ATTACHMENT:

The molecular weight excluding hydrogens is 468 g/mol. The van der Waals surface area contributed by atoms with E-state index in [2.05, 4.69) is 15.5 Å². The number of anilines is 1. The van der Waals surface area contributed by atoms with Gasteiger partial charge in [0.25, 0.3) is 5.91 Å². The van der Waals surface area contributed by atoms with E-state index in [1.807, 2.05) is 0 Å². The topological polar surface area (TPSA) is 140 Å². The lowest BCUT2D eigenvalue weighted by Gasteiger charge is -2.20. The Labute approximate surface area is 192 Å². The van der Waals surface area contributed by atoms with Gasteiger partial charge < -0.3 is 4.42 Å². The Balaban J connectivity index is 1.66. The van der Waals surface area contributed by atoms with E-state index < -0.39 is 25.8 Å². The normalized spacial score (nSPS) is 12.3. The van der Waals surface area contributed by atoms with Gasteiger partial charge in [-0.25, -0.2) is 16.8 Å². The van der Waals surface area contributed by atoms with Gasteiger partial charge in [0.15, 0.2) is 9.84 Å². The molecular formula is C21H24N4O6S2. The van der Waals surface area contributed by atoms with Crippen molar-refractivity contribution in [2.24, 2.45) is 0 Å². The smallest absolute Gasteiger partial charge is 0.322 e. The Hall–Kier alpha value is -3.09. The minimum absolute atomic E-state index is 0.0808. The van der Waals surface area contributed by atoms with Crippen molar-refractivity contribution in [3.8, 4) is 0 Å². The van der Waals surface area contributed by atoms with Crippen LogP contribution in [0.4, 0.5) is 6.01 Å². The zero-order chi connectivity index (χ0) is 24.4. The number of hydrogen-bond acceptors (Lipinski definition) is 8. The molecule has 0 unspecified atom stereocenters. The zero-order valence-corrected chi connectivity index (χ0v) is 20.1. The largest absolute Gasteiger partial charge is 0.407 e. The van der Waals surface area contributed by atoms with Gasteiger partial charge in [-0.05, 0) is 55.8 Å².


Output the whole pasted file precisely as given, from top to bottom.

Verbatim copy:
The molecular weight excluding hydrogens is 468 g/mol. The van der Waals surface area contributed by atoms with E-state index in [2.05, 4.69) is 15.5 Å². The number of anilines is 1. The van der Waals surface area contributed by atoms with Gasteiger partial charge in [0.25, 0.3) is 5.91 Å². The van der Waals surface area contributed by atoms with E-state index in [1.807, 2.05) is 0 Å². The topological polar surface area (TPSA) is 140 Å². The lowest BCUT2D eigenvalue weighted by Gasteiger charge is -2.20. The Labute approximate surface area is 192 Å². The van der Waals surface area contributed by atoms with Gasteiger partial charge < -0.3 is 4.42 Å². The Balaban J connectivity index is 1.66. The van der Waals surface area contributed by atoms with E-state index < -0.39 is 25.8 Å². The normalized spacial score (nSPS) is 12.3. The van der Waals surface area contributed by atoms with Gasteiger partial charge in [-0.25, -0.2) is 16.8 Å². The van der Waals surface area contributed by atoms with Gasteiger partial charge in [0.15, 0.2) is 9.84 Å². The molecular formula is C21H24N4O6S2. The van der Waals surface area contributed by atoms with Crippen molar-refractivity contribution in [2.24, 2.45) is 0 Å². The smallest absolute Gasteiger partial charge is 0.322 e. The Hall–Kier alpha value is -3.09. The minimum absolute atomic E-state index is 0.0808. The van der Waals surface area contributed by atoms with Crippen molar-refractivity contribution in [3.8, 4) is 0 Å². The van der Waals surface area contributed by atoms with Crippen LogP contribution in [0.4, 0.5) is 6.01 Å². The zero-order chi connectivity index (χ0) is 24.4. The number of hydrogen-bond acceptors (Lipinski definition) is 8. The molecule has 0 unspecified atom stereocenters. The zero-order valence-corrected chi connectivity index (χ0v) is 20.1. The largest absolute Gasteiger partial charge is 0.407 e. The van der Waals surface area contributed by atoms with Gasteiger partial charge in [-0.05, 0) is 55.8 Å².